“For as long as I can remember, I’ve played the same people-watching game. I image what strangers walking past do, who they love and what’s in their pockets. My work is a development of this simple idea, I paint characters not figures. I present their stories.”
Naomi Tomkys grew up in London where she attended Central St. Martins School of Art. She now lives and works in Cambridgeshire. Her inspiration comes from the day-to-day moments that make her smile.
Tomkys engages with a broad range of subject matters from tourists punting to festival goers. She portrays a world of authenticity reflecting moments in time as joys and the idiosyncrasies of daily life. Her influences are eclectic ranging from the humanity of Edward Hopper to the narratives of Paula Rego.
Although her subject matter varies, a merging of past and present plays a significant part in all of Tomkys’ work acting as shorthand for our cultural familiarities. It can be seen in a child wearing a Che Guevara T-shirt on a school trip or a group of Cambridge men in their uniform of Panama hats as the sun comes out. Each painting reflecting a cinematic approach to her own interests in dynamic composition, nostalgia, and storytelling.
“My aim is to reflect a sense of personality in my paintings by collecting drawn people and inviting you to see what you will. I want my work to muster a familiar happiness, to laugh at the small things and feel a little warmer”.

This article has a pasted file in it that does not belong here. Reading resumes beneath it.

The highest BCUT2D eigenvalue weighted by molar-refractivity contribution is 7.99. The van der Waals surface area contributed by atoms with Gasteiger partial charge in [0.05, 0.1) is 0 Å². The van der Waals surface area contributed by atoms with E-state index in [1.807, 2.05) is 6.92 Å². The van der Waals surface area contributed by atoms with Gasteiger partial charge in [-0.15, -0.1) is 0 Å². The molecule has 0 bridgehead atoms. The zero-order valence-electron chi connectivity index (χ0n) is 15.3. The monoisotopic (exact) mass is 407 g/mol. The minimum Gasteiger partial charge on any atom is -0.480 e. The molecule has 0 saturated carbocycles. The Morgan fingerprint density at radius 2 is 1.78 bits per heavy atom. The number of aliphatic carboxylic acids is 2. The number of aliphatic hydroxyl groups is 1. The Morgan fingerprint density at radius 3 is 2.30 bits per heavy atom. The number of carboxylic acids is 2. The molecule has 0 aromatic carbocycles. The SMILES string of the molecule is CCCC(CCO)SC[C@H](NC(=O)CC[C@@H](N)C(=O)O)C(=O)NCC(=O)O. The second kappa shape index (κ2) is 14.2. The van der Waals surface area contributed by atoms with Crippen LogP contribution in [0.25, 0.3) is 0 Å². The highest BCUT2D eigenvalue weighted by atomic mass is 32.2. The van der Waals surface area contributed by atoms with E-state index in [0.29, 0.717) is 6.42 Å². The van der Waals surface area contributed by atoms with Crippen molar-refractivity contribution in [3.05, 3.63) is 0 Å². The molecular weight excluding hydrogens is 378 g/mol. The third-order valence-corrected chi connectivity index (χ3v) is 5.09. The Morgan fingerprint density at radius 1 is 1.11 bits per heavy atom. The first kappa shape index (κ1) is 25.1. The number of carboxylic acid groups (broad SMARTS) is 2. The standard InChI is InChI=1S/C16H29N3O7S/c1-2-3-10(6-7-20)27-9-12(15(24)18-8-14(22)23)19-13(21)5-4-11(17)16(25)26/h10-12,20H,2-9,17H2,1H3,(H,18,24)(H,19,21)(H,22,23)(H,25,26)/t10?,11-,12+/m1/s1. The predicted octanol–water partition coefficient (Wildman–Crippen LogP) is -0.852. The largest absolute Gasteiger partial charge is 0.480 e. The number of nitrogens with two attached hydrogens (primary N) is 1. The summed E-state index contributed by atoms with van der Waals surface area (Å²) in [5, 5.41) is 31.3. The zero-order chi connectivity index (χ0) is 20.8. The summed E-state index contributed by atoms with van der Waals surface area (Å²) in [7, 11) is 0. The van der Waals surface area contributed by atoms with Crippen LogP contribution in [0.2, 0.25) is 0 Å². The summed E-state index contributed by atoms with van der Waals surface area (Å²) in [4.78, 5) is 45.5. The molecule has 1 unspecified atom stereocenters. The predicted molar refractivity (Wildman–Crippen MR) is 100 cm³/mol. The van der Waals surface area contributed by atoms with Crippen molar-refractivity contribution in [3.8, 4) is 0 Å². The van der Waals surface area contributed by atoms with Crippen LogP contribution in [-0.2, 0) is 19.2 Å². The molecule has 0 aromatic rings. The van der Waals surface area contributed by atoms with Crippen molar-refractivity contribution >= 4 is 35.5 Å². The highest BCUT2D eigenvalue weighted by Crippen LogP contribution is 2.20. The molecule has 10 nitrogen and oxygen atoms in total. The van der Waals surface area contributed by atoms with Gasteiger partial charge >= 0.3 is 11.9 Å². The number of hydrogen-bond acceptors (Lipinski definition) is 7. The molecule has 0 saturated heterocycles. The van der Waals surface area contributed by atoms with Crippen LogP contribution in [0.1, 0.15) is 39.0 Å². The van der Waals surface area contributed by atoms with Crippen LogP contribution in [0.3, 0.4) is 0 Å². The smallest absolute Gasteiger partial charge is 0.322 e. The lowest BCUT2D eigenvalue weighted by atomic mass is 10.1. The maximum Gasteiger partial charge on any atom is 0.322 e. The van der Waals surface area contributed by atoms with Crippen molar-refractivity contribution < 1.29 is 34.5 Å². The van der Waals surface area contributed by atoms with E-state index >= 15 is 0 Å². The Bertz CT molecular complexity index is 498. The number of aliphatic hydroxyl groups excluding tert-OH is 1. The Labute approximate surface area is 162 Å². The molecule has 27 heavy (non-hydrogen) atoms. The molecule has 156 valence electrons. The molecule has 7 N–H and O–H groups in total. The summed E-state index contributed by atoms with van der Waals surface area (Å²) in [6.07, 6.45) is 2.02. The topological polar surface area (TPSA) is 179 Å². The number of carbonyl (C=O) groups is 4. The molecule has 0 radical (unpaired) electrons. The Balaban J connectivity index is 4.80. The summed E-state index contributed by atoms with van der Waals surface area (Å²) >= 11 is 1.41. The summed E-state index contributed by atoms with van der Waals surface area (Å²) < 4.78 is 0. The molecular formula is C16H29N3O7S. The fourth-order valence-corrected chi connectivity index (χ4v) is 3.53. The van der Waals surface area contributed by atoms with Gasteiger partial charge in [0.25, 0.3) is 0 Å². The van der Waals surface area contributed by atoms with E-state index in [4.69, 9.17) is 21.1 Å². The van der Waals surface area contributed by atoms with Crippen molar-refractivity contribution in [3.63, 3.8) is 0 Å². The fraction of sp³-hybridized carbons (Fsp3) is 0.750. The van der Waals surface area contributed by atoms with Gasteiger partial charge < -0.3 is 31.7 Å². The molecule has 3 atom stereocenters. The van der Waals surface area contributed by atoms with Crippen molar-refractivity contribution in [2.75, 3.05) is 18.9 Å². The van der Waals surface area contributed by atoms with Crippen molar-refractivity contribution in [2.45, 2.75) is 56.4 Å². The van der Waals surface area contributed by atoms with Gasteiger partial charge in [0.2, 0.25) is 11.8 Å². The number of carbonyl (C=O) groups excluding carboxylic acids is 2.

Tomkys’ work straddles realism and impressionism with changing looseness of brushstroke reflecting the tales being told. Tomkys uses traditional oil painting techniques including chiaroscuro, imprimatura, mass tone and glazing to explore her subjects. A limited classical palette, primarily focussing on skin tones, results in a controlled, explorative and joyous body of work celebrating colour.
Tomkys has shown in group and one-man shows both nationally and internationally, including The Mall Gallery, Sak and Catto Contemporary, and in exhibitions and collections as far afield as Texas and Dubai. She exhibits regularly with the Cambridge Drawing Society and Open Studios. In 2022, Tomkys received an Arts Council Award to develop her practice.
Born in Ely, I moved with my family into my grandparent's home in London at three. I had two obsessions, the first 1980's TV, Starsky & Hutch a true highlight and my grandma's brush pot. Grandma painted. She had a collection of large paperbacks on how to paint in oils. Each book covered a different topic from snow scenes of the alps to how to paint your dog. She was prolific and the smell of her jam jar full of turps and well used brushes rocked my world each morning.
I attended a St Trinian's styled school but spent my time there camping out in the art rooms with my first big and unrequited crush...my art teacher. Mr G was a middle aged man with foppish hair, cardigans that smelt of summer and a level of seemingly permanent distraction that I still find quite attractive. Now of course the age is rather more appropriate.
At 19, I had a lucky escape to Central St. Martins, an artistic lifestyle I had always imagined as Shangri-la. In reality, I was very cold, painted constantly, worked night shifts in biegal bakeries, made industrial props in factories and was very broke indeed. Eventually, college fees become unsurmountable and I left art school.